Canine cop patrols Maitland community

Maitland Police officer Taylor Stitt and K-9 officer Bosco outside the city's police complex.

Maitland Police officer Taylor Stitt and K-9 officer Bosco outside the city's police complex.

Sarah Wilson

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It’s just before 7 p.m. on a Thursday night in October as Maitland’s night-shift police officers gather to get a briefing on the daytime events, and what’s ahead.

Two Baker Acts and a recovered laptop tally out the day shift totals, the officer leading the shift says. The Weather Channel, silently projected on the conference room wall, predicts warm, muggy conditions for tonight’s patrol. He says there’s a Muslim speaker at the Roth Jewish Community Center. They’re expecting a crowd.

“They want the K-9 to keep the peace,” he says. “And to give him some good practice.”

Orders given, Officer Taylor Stitt, the man in the back with “POLICE K-9” in bold across his uniform shirt, nods before gathering his things for his 10-hour shift.

“Stay alert, stay alive” is the leader’s last instructions before Stitt hits the road with his partner-against-crime.

Bosco, the Maitland Police Department’s newest patrol officer, and their only one with four legs, hits the ground running, Stitt in tow, on this, his seventh day patrolling the city’s streets.

A bathroom break, some audible slurps from his back-seat water bowl, a few excited whines and a two-mile drive later, and Bosco’s night begins.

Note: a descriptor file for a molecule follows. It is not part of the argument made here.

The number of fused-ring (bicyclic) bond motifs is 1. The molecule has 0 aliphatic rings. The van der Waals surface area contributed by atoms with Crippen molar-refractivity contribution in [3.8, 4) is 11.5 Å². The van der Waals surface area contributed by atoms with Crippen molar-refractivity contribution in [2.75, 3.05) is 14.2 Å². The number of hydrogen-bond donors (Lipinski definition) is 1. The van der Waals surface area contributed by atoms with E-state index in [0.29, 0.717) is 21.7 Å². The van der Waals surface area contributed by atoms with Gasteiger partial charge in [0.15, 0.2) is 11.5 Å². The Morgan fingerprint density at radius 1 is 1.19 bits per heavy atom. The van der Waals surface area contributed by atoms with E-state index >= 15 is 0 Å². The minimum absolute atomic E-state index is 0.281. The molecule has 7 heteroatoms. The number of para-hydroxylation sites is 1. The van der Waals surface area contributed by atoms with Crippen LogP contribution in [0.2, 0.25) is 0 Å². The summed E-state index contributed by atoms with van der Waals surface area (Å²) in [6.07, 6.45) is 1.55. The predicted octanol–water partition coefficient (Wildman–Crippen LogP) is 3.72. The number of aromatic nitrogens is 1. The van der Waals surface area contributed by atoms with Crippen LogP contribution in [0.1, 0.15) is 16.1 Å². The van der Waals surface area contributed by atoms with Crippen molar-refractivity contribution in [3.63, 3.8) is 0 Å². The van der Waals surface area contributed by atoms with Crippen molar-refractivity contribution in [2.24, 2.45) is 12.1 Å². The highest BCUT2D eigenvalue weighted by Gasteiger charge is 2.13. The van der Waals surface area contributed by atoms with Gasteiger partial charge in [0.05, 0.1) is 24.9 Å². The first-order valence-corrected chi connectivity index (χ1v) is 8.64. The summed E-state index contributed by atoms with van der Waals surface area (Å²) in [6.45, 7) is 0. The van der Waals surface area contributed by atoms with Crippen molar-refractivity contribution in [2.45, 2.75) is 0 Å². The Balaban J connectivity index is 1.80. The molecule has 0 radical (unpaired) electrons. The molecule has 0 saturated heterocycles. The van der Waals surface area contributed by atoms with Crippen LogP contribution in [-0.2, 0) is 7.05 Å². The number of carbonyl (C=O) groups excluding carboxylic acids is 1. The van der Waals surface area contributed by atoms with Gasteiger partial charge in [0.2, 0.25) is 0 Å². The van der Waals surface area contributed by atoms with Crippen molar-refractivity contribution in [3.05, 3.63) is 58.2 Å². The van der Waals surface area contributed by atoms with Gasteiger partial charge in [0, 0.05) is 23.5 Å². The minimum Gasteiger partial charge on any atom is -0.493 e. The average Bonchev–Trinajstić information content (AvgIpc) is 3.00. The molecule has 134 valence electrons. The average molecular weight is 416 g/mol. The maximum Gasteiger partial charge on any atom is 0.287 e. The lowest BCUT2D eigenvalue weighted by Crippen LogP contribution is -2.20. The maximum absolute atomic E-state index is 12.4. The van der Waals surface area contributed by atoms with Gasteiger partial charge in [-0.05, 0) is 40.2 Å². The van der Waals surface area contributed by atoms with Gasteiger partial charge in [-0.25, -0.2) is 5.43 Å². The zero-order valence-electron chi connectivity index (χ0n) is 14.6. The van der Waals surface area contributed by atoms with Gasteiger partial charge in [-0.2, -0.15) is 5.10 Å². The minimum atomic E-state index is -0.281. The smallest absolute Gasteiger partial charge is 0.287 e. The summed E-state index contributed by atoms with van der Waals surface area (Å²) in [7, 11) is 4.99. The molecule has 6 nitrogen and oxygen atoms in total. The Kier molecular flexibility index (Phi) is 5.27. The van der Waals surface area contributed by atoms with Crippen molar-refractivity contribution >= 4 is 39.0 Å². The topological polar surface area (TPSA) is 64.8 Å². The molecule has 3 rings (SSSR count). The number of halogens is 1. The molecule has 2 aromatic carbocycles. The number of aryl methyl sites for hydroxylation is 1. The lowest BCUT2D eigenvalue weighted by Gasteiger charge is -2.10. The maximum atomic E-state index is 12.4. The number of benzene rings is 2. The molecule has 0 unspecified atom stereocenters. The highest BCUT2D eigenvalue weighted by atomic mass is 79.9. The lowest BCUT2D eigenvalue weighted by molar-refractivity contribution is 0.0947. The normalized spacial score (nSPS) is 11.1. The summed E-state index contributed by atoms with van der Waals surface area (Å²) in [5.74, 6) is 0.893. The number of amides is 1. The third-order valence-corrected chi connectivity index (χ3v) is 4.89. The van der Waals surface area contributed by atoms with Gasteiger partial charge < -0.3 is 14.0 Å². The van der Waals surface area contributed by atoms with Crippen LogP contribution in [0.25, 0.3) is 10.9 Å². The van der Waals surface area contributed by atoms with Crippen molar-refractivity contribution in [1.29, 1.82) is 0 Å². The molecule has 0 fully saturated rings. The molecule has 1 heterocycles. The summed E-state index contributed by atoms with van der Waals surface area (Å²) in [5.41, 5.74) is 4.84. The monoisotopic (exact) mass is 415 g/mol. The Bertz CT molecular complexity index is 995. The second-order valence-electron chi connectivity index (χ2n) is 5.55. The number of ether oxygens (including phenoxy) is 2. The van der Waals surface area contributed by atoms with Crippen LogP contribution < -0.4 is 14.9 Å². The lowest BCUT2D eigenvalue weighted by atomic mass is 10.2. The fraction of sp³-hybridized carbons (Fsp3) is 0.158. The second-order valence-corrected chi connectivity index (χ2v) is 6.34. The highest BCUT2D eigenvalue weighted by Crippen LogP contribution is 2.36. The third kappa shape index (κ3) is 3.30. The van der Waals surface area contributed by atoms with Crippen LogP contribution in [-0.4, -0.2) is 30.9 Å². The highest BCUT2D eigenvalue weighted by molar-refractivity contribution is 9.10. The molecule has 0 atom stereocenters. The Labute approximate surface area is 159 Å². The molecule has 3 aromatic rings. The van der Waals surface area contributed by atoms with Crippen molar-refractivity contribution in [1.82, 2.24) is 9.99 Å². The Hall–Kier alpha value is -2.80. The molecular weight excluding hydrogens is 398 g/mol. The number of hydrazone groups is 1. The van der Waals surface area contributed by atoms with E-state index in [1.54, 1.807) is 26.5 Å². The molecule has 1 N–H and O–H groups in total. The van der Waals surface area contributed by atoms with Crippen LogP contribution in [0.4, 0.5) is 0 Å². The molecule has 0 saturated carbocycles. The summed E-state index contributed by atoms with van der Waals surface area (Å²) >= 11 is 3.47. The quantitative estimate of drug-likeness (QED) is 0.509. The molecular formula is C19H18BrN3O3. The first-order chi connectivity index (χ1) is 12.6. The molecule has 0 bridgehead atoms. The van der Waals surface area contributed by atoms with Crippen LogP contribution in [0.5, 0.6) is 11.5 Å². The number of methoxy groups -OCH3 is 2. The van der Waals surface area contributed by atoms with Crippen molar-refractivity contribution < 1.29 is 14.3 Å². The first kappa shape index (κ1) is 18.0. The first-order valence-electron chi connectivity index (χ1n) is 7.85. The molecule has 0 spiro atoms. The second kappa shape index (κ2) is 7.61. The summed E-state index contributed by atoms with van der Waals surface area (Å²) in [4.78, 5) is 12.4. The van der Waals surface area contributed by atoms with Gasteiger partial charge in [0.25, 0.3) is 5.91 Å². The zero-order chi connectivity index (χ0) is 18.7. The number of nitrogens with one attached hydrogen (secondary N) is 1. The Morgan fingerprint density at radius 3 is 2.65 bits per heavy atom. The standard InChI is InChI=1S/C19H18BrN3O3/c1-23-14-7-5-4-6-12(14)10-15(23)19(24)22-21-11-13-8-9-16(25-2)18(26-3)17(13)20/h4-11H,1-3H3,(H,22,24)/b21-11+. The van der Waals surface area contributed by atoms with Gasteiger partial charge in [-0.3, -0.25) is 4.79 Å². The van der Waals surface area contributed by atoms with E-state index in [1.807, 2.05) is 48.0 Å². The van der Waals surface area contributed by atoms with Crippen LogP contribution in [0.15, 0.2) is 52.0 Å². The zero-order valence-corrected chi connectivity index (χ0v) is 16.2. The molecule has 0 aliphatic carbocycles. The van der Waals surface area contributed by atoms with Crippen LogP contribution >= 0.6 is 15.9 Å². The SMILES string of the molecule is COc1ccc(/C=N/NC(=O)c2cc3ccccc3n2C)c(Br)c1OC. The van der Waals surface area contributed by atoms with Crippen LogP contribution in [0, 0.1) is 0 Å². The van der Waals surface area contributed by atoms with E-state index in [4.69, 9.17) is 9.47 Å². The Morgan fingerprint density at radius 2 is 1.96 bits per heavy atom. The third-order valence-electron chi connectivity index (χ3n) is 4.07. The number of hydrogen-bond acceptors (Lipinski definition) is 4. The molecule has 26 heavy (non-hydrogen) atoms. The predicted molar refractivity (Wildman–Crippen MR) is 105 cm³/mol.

“You ready?” Stitt asks. Leash on, over-sized ears alert and his eyes dilated in focus, the 2-year-old Dutch Shepherd beelines for the JCC building, and they’re off.

Top of his class

The pair hit the streets in Stitt’s new K-9-outfitted cop car in October after 600 hours of training and graduating at the top of their training class. Stitt, a seven-year veteran of the department and first-time handler, and Bosco, a headstrong Shepherd shipped in from Germany, are Maitland’s first K-9 team since the city’s last dog retired in 2009.

It’s taken months of obedience, narcotics and patrol training to get the pair on the road, which Stitt admits had its highs and lows. From two hospital trips for Stitt following slips of fingers and limbs being in the wrong places during training, to praise of Bosco being the best dog on the job that long-time handlers have seen in years, he says coming together as a K-9 team has been the most trying and rewarding thing he’s done in his life.

“This dog is so self-confident and so self-minded, as a first-time handler it was a struggle for me. … But he’s so loyal and so obedient, he just wants to please you, and it’s amazing to experience,” Stitt says.

The pair travels from home to work and back, never leaving each other’s sides. At home, Bosco is sitting, guarding the bathroom door while Stitt takes a shower, and at work he is never more than a door-opening button push away from his side.

“[Having the police dog] not only gives us the ability to search for missing persons and suspects by scent, which officers can’t do, but it significantly increases officer safety by having the dog on scene present,” Deputy Chief Bill McEachnie said.

Stitt says this has already proven true. When a criminal escaped Winter Park Hospital and hijacked the car of an 80-year-old man at gunpoint before crashing the car into a Maitland home in September, Bosco and Stitt were there to greet him as he tried to flee.